skip to main content
Resource type Show Results with: Show Results with: Index

1,2-Dibromo-4-(1,2-dibromoethyl)-cyclohexane and tris(methylphenyl) phosphate cause significant effects on development, mRNA expression, and circulating bile acid concentrations in chicken embryos

Crump, Doug ; Porter, Emily ; Egloff, Caroline ; Williams, Kim L ; Letcher, Robert J ; Gauthier, Lewis T ; Kennedy, Sean W ; Department of Biology, University of Ottawa, Ottawa, On K1n 6n5

Toxicology and Applied Pharmacology, 15 June 2014, Vol.277(3) [Peer Reviewed Journal]

Full text available online

Citations Cited by
  • Title:
    1,2-Dibromo-4-(1,2-dibromoethyl)-cyclohexane and tris(methylphenyl) phosphate cause significant effects on development, mRNA expression, and circulating bile acid concentrations in chicken embryos
  • Author/Creator: Crump, Doug ; Porter, Emily ; Egloff, Caroline ; Williams, Kim L ; Letcher, Robert J ; Gauthier, Lewis T ; Kennedy, Sean W ; Department of Biology, University of Ottawa, Ottawa, On K1n 6n5
  • Language: English
  • Subjects: 60 Applied LIFE Sciences ; Additives ; Bile Acids ; Chickens ; Concentration Ratio ; Cyclohexane ; Embryos ; Genes ; In Vitro ; Lipids ; Liver ; Liver Cells ; Messenger-RNA ; Metabolism ; Ontogenesis ; Phosphates ; Plant Growth ; Screening ; Thyroid Hormones ; Toxicity ; Pharmacy, Therapeutics, & Pharmacology ; Public Health
  • Is Part Of: Toxicology and Applied Pharmacology, 15 June 2014, Vol.277(3)
  • Description: 1,2-Dibromo-4-(1,2-dibromoethyl)-cyclohexane (DBE-DBCH; formerly abbreviated as TBECH) and tris(methylphenyl) phosphate (TMPP; formerly abbreviated as TCP) are additive flame retardants that are detected in the environment and biota. A recent avian in vitro screening study of 16 flame retardants identified DBE-DBCH and TMPP as important chemicals for follow-up in ovo evaluation based on their effects on cytotoxicity and mRNA expression in avian hepatocytes. In this study, technical mixtures of DBE-DBCH and TMPP were injected into the air cell of chicken embryos at concentrations ranging from 0 to 54,900 ng/g and from 0 to 261,400 ng/g, respectively, to determine effects on pipping success, development, hepatic mRNA expression, thyroid hormone levels, and circulating bile acid concentrations. Both compounds were detectable in embryos at pipping and the β-DBE-DBCH isomer was depleted more rapidly than the α-isomer in tissue samples. DBE-DBCH had limited effects on the endpoints measured, with the exception of the up-regulation of two phase I metabolizing enzymes, CYP3A37 and CYP2H1. TMPP exposure caused embryonic deformities, altered growth, increased liver somatic index (LSI) and plasma bile acid concentrations, and altered mRNA expression levels of genes associated with xenobiotic and lipid metabolism and the thyroid hormone pathway. Overall, TMPP elicited more adverse molecular and phenotypic effects than DBE-DBCH albeit at concentrations several orders of magnitude greater than those detected in the environment. The increase in plasma bile acid concentrations was a useful phenotypic anchor as it was associated with a concomitant increase in LSI, discoloration of the liver tissue, and modulation of hepatic genes involved with xenobiotic and lipid metabolism. - Highlights: • DBE-DBCH and TMPP are not embryolethal to chicken embryos. • TMPP caused deformities, morphometric alterations, and increased plasma bile acids. • DBE-DBCH and TMPP altered mRNA levels of xenobiotic and lipid metabolism genes. • Elevated plasma bile acids suggest that TMPP causes liver dysfunction. • TMPP elicited more adverse molecular and phenotypic effects than DBE-DBCH.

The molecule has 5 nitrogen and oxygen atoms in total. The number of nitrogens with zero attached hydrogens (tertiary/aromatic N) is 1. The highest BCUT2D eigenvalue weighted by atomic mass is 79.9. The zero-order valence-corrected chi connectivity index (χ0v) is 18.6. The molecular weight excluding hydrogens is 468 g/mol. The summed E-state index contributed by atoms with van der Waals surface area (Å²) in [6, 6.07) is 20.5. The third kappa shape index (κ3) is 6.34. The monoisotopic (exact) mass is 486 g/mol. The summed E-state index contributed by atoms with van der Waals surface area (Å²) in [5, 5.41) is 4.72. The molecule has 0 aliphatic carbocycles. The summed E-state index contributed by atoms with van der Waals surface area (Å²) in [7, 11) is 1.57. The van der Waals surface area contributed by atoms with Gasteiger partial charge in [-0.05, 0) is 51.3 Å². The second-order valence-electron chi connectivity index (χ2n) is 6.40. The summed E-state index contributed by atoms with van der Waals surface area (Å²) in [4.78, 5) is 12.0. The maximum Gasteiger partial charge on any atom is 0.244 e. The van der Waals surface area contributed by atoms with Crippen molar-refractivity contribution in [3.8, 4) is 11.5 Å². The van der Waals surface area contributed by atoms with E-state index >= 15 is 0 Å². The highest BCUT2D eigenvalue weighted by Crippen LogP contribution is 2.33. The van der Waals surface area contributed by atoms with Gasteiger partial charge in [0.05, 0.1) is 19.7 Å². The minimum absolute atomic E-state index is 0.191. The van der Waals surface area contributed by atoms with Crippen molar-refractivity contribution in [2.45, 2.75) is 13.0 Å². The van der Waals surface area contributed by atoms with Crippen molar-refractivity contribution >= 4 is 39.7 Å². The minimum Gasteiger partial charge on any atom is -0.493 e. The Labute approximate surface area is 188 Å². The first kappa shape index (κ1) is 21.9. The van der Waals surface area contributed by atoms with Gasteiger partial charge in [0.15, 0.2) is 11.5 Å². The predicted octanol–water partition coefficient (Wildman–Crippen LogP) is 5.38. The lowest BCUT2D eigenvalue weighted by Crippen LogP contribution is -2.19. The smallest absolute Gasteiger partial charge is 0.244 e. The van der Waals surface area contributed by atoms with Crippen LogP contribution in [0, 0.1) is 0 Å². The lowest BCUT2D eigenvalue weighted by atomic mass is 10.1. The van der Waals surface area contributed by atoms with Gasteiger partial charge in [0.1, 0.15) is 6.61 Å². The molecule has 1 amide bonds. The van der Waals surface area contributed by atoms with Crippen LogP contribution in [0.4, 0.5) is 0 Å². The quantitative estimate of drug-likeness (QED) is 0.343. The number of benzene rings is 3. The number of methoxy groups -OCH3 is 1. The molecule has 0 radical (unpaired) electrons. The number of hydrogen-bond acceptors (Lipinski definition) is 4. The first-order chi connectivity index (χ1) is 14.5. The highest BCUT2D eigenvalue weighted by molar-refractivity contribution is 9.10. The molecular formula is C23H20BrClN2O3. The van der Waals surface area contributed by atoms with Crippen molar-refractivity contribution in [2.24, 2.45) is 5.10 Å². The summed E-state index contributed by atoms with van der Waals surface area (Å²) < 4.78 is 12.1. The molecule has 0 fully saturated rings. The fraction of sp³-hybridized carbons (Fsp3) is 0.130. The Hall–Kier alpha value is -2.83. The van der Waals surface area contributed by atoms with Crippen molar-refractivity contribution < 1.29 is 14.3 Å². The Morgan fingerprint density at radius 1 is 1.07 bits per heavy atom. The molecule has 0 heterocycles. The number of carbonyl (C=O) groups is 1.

• Identifier: ISSN: 0041-008X ; E-ISSN: 1096-0333 ; DOI: 10.1016/J.TAAP.2014.03.028